Yes. You will lose an average of one foot on each side of the pool because of the thickness of the gunite wall. My recommendation is to check the referrences of the contractor. Make sure they've done this kind of work before, and ask to see one, or more, of their conversions. Also, the costs involved are about the same as having a new pool installed... you're not saving a significant amount of money just because you already have the hole in the ground. Good Luck.
Dear Theresa, there are a lot of advantages for those who appreciate innovation and comfort. This kind of pools are a new technology mostly in steel and concrete structure with vinyl liner in different qualities. The liner has better behaviour with high temperature changes,the pool structure is auto-portable this means that a soil movement won't afect it, it's faster set up, the liner is easier to clean, the liner is easier and cheaper to repair and also replaceable (new pool! new design!), liner is more comfortable for the step, and you won't think in fixing ceramic tiles or painting the pool every year,... The selection of your pool should also take in consideration the right equipment for the volume of your pool (heart of the pool). Good luck! Xavier
Gunites are nice because of the "free-form" designs that can be generated. They are solid vessel structures made of a reinforced steel cage sprayed with high pressure gunite, then coated with plaster, or tile, or combination of both. They're great in hot wether areas such as Arizona, Texas and California.
However, as mentioned in the previous answer, todays vinyl liner pools are more agile when exposed to extreme weather fluctuations. Vinyl liner pools have developed a bad rap over the years due to poor materials, or craftmanship, of many kits in the early years (70's and early 80's). But, technology has made its mark on today's vinyl pool kits. You can get walls made of high-grade galvanized steel or thick, honey-combed polymer walls that are strong enough to handle the pressure of a Hummer rolling over them. Todays floors are usually made of vermiculite (an oatmeal-like aggregate) mixed with portland cement. Suggestion: opt for dual-track aluminum coping. The lower track for the liner to snap into, and the upper track made for optional fiber-optic lighting. Even if you don't want the lighting right away, you'll have the receiver for it pre-installed incase you want it in the future.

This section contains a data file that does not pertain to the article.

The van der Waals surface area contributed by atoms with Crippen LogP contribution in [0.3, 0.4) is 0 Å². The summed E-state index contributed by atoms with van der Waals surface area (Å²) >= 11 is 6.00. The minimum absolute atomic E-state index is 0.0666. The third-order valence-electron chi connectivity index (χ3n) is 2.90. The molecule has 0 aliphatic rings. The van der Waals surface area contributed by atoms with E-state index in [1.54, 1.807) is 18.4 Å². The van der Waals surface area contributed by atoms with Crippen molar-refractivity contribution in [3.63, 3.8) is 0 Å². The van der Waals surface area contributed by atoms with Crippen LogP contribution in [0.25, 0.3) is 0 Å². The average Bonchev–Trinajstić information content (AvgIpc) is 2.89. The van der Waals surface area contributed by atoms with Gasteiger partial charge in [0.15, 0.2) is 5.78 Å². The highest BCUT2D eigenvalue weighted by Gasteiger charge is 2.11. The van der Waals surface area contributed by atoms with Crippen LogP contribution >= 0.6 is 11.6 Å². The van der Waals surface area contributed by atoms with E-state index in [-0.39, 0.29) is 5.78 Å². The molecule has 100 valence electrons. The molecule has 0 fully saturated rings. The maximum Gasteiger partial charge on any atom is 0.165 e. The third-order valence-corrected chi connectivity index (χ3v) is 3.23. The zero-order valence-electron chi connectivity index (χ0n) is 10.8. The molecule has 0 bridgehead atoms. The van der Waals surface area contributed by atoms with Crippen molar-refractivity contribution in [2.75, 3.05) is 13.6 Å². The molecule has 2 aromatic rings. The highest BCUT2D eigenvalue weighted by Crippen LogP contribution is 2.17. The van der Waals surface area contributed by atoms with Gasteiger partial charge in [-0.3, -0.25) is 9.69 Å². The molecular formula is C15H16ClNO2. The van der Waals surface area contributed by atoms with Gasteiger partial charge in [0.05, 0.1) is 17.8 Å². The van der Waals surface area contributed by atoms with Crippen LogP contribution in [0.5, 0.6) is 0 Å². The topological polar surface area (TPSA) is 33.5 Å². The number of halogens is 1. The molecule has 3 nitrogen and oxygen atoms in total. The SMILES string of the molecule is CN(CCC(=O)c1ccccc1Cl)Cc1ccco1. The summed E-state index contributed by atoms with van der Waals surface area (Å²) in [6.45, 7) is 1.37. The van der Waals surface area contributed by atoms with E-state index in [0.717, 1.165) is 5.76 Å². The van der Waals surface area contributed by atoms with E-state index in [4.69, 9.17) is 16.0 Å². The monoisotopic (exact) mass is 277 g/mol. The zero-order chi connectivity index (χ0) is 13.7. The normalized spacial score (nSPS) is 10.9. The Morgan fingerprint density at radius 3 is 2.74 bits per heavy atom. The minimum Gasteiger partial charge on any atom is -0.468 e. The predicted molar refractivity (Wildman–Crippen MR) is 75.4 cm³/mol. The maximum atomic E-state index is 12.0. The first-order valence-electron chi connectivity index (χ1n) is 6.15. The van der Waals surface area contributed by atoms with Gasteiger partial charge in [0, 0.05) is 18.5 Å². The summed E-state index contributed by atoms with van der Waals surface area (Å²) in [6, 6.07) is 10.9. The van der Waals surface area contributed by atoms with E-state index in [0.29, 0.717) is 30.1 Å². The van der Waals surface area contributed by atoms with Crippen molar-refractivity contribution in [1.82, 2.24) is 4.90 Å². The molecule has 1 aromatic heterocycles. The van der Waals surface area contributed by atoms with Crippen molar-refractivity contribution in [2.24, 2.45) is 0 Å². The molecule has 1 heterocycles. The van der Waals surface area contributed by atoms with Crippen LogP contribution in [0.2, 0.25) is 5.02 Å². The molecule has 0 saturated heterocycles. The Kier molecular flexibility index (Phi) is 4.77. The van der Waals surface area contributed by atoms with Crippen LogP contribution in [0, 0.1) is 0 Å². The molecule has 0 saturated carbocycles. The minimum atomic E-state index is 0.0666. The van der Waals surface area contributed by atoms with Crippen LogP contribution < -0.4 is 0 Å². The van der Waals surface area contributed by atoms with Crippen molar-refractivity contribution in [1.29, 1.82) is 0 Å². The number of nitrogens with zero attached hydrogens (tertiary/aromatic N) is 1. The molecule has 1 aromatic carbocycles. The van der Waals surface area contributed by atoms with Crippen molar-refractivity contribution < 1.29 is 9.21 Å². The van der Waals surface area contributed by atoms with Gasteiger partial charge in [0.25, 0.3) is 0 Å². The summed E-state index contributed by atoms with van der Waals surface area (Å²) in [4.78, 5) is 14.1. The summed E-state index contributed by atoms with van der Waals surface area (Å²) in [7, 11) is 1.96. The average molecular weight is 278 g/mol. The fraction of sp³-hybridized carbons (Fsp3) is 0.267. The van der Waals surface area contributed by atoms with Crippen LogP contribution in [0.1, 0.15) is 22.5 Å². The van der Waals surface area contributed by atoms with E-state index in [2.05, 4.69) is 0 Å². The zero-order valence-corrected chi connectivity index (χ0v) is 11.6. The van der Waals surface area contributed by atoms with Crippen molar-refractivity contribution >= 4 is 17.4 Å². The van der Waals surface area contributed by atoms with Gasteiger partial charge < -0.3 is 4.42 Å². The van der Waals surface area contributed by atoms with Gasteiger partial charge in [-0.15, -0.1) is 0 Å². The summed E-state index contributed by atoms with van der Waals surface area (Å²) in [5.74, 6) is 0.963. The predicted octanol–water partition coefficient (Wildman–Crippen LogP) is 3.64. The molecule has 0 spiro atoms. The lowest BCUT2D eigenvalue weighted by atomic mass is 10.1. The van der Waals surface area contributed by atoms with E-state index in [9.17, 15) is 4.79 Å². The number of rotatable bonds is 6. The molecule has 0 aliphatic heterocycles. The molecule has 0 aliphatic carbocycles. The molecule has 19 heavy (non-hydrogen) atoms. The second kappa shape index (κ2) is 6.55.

The above answer has some incorrect information in it. The Polymer, honey-combed, pool walls are NOT strong enough to withstand a Hummer driving over it. Polymer (structural foam) panels are about as strong as anything else made out of plastic.. that's what they are... plastic. If the above information is true, I'd love to see a video of it.
Gunite is a type of cement mix used in the walls of the pool, whereas a vinyl lining is just a layer on the walls, generally used for waterproofing purposes.
So, either of them will do, but my personal opinion is that using a lining is always better (hence vinyl lined pools are very common in England and other countries)
From my experience (two time 30 year gunite pool owner in Virginia and in Alabama) A vinyl pool will cost you about $10K-15K, and a gunite pool about $20-$35K. I put both my gunite pools on a second mortgage, which lets me enjoy it for about $200 per month. After about 10 years in a house, I have been able to pay off those loans with re-fi's (appreciation in value covering it) My pool was about $34K for a 58,000 gallon pool, 20x42 with diving board, heater, etc.
Not so simple though, as we all know that there are near costs and far costs--the maintenance on a gunite pool is relatively speaking, much less. You will puncture your vinyl liner about once every 1.5 years...costs about 2K, hopefully your homeowners will cover--they allow so many replacements over so many years.
Another factor is the chemicals--gunite buffers many alkaline and acid characteristics which the inert vinyl liner does not. The result is that you will continually be adding those chemicals to your vinyl pool...but after the 2nd year or so, all you will really need to add to your gunite pool on a weekly basis is chlorine.
Gunite is also much nicer for look and feel and allows for cool step and swimout designs without much added expense. Vinyl has a few options to shape and form, but not much.
Gunite Downside: After about 10-15 years, you might need to sandblast or re-plaster your gunite pool, at a cost of about $10K.
Most folks here in Alabama can't afford anything but vinyl. In Northern Virginia, it was the opposite--if you didn't go gunite you just put up a 12' kiddie pool! I would have tried vinyl, except the fear/hassle of punctured liners--just couldn't take coming out in the morning to a half-empty pool/mud pit. Some folks aren't bothered by that, but I guess I have an aversion to leaking water!
For a gunite pool, may I recommend Anthony Pools--tremendous nationwide chain with quick installation and great quality/warranty.